Remove the cotter pin holding the cross pin through the clutch pedal and push the cross pin through the pedal assembly. You may need to depress the pedal slightly to release the tension off of the cross pin. Retain the cotter pin and the cross pin, these will be re-used in the replacement process.

Under the hood, remove the necessary items to gain access to the clutch master cylinder. When removing vacuum hoses, again be careful to label or photograph the location of each hose removed to avoid confusion during re-assembly. Once you have gained access to the master cylinder, start by removing the hydraulic line fitting (flare nut) with the 10MM flare nut wrench. Save yourself a great deal of time, effort and possible additional expense, use a flare nut wrench ONLY on hydraulic fittings. With a drain pan under the assembly, loosen the fitting until you can remove the flare nut and gently pull the tube from the master cylinder. Now, using the 12MM deep wall socket and the necessary extensions, remove the nuts holding the master cylinder to the firewall. Use caution removing the nuts when at the end of the mounting stud so as not to drop the nuts into the recesses of the frame / body.

When replacing the master cylinder with a new unit, align the two on a bench and roughly adjust the �free play� length to approximately equal length. This will make the final adjustment easier.

Replace the old master cylinder with the new or newly overhauled master cylinder in reverse order of the disassembly with the exception of the cotter pin that retains the cross pin. Torque values are unnecessary in this assembly, the common rule of �tighten until snug and one sixteenth / eighth turn� applies well here, however, the proper torque values are:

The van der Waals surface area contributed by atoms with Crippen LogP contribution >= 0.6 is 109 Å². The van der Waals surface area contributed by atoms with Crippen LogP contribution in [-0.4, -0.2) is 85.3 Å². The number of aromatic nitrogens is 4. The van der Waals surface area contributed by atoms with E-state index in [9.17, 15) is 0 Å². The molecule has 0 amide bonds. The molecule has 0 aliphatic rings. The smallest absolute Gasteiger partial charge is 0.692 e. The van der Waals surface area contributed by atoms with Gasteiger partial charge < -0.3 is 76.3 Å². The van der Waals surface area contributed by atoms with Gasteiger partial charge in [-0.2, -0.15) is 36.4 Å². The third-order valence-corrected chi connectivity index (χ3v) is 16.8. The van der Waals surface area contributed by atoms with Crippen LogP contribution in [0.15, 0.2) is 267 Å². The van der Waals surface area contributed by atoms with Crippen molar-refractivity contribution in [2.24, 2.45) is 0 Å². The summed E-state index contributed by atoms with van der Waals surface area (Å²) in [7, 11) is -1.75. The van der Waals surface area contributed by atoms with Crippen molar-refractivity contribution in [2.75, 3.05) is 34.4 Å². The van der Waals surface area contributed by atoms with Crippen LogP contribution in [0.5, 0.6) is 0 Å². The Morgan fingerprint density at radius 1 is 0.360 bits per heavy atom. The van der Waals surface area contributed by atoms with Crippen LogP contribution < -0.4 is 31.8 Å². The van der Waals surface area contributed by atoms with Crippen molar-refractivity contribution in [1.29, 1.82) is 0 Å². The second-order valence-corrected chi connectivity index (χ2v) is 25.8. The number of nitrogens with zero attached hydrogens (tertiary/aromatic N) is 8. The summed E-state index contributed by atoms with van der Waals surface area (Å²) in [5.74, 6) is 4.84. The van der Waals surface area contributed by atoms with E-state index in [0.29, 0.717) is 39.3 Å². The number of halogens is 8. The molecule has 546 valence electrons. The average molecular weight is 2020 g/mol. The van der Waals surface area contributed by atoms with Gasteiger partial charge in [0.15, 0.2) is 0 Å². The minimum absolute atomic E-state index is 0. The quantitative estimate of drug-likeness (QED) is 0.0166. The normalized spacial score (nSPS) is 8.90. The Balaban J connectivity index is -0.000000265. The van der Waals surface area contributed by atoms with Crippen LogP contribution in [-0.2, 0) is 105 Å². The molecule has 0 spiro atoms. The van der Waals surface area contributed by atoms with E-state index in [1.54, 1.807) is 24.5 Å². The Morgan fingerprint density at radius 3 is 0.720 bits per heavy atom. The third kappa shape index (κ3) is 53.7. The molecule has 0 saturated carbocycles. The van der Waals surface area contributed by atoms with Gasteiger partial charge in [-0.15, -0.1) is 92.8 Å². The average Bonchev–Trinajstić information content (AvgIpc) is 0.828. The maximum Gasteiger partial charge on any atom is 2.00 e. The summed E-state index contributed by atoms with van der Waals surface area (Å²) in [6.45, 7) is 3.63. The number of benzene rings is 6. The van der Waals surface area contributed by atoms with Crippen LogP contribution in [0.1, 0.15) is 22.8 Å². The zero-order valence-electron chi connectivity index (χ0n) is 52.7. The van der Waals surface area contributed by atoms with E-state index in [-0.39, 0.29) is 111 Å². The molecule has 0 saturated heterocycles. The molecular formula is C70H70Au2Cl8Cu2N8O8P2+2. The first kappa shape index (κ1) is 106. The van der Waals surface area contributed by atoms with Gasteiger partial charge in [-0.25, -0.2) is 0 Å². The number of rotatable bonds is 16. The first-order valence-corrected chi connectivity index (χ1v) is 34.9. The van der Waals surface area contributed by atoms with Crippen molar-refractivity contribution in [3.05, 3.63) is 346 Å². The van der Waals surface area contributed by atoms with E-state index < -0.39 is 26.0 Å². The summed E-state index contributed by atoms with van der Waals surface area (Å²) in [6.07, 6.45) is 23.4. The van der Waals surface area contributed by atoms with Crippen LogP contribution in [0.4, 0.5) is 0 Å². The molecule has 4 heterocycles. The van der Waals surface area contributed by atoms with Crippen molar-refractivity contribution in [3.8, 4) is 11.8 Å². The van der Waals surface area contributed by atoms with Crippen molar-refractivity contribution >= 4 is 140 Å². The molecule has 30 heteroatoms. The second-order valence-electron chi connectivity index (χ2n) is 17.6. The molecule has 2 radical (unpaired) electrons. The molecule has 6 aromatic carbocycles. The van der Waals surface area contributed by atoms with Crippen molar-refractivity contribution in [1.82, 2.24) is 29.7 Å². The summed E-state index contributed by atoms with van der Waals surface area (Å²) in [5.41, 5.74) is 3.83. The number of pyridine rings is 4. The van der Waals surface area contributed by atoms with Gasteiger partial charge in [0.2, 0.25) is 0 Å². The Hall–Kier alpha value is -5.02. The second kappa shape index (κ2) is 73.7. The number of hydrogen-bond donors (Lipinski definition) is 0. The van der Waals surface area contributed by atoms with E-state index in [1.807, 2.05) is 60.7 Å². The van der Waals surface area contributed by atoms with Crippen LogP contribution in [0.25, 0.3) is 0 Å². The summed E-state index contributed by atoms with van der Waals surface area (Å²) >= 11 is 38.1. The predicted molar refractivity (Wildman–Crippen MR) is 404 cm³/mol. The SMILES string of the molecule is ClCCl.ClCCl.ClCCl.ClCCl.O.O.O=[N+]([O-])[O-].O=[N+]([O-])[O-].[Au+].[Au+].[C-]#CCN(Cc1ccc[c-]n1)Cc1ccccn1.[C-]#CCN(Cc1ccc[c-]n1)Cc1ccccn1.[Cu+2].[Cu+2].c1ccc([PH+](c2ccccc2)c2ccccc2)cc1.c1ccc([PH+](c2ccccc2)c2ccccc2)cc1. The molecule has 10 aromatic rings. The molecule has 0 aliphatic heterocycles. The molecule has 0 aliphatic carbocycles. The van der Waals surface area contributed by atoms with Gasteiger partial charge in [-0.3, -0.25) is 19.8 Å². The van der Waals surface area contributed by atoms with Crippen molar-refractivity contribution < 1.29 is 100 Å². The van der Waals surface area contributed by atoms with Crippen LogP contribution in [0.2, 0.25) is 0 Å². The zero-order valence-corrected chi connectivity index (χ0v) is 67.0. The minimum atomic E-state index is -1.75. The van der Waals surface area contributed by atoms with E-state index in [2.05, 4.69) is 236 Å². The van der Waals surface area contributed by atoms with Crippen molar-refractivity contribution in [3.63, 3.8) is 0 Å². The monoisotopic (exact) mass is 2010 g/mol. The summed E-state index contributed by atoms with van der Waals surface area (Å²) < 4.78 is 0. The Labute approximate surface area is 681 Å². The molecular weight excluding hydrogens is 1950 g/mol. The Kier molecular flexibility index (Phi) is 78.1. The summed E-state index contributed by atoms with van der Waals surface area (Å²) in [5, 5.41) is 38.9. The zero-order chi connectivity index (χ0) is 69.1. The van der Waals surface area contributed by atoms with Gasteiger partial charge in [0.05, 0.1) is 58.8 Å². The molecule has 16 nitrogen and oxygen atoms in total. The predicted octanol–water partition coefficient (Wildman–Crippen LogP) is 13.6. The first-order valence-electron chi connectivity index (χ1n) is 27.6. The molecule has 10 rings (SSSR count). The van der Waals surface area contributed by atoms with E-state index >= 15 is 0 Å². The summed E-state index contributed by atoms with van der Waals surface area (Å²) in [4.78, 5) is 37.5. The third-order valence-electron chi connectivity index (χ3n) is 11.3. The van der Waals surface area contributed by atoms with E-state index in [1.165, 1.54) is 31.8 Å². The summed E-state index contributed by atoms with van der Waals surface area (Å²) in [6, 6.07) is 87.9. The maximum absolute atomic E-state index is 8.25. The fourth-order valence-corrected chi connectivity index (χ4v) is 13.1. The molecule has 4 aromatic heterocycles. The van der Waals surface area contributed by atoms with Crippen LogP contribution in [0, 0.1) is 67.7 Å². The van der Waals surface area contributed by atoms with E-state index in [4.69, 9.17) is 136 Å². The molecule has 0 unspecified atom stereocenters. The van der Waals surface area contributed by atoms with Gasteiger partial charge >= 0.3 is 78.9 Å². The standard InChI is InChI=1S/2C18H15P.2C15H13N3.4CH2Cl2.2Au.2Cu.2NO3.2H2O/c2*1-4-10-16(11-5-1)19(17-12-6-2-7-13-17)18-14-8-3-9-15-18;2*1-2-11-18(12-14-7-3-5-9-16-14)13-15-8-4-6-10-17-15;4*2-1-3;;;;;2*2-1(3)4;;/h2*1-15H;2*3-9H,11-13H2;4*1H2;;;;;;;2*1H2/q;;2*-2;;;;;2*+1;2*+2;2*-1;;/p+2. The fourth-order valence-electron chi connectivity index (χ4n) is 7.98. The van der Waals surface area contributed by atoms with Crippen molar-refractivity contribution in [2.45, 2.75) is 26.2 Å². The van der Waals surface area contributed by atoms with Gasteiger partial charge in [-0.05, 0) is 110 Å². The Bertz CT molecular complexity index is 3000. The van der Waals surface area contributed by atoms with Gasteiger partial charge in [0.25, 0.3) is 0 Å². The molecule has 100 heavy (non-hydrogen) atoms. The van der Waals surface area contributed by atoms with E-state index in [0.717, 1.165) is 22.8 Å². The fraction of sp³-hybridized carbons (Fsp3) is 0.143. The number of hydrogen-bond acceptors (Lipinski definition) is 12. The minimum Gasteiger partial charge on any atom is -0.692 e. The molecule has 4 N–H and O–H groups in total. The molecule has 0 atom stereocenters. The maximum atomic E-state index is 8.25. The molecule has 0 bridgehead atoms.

9 FT LBS for the mounting nuts
11 FT LBS for the master cylinder flare fitting nut
CAUTION: Do not depress the clutch pedal at this time!

Lower Dash Assembly removed for access View of Engine compartment access required Cotter Pin and Cross Pin from Clutch Pedal Assembly

Slave Cylinder

The area in which the slave cylinder is placed is very close fit, but common hand tools will work. A special tool (a crow�s foot flare nut adapter) is recommended by the service manual, but I have found that a regular combo flare nut wrench will work in the area affected.

Placing the drain pan under the assembly, remove the flare nut fitting using the flare nut wrench. Some contortionist moves are required here, but 40 year old fat hands can get to it. Allow the fluid to drain in the pan. Using a 12MM socket and different extensions, remove the two retaining bolts from the transmission housing. The slave cylinder simply pulls away from the housing.